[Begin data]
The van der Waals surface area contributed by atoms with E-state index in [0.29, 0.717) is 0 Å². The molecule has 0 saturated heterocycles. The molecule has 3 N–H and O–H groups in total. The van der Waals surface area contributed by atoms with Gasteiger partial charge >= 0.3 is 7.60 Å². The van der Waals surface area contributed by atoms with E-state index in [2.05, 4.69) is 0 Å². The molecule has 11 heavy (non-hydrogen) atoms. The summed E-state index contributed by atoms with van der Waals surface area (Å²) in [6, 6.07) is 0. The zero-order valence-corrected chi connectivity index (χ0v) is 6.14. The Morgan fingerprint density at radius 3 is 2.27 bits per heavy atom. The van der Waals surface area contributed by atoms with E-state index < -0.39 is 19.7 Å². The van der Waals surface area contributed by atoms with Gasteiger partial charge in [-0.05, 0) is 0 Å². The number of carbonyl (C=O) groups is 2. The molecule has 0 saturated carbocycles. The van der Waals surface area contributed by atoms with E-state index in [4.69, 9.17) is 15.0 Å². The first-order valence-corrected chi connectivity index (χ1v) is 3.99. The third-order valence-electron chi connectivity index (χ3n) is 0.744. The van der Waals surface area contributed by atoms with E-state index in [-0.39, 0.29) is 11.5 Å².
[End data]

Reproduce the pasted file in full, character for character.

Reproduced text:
The van der Waals surface area contributed by atoms with E-state index in [0.29, 0.717) is 0 Å². The molecule has 0 saturated heterocycles. The molecule has 3 N–H and O–H groups in total. The van der Waals surface area contributed by atoms with Gasteiger partial charge >= 0.3 is 7.60 Å². The van der Waals surface area contributed by atoms with E-state index in [2.05, 4.69) is 0 Å². The molecule has 11 heavy (non-hydrogen) atoms. The summed E-state index contributed by atoms with van der Waals surface area (Å²) in [6, 6.07) is 0. The zero-order valence-corrected chi connectivity index (χ0v) is 6.14. The Morgan fingerprint density at radius 3 is 2.27 bits per heavy atom. The van der Waals surface area contributed by atoms with E-state index < -0.39 is 19.7 Å². The van der Waals surface area contributed by atoms with Gasteiger partial charge in [-0.05, 0) is 0 Å². The number of carbonyl (C=O) groups is 2. The molecule has 0 saturated carbocycles. The van der Waals surface area contributed by atoms with E-state index in [4.69, 9.17) is 15.0 Å². The first-order valence-corrected chi connectivity index (χ1v) is 3.99. The third-order valence-electron chi connectivity index (χ3n) is 0.744. The van der Waals surface area contributed by atoms with E-state index in [-0.39, 0.29) is 11.5 Å².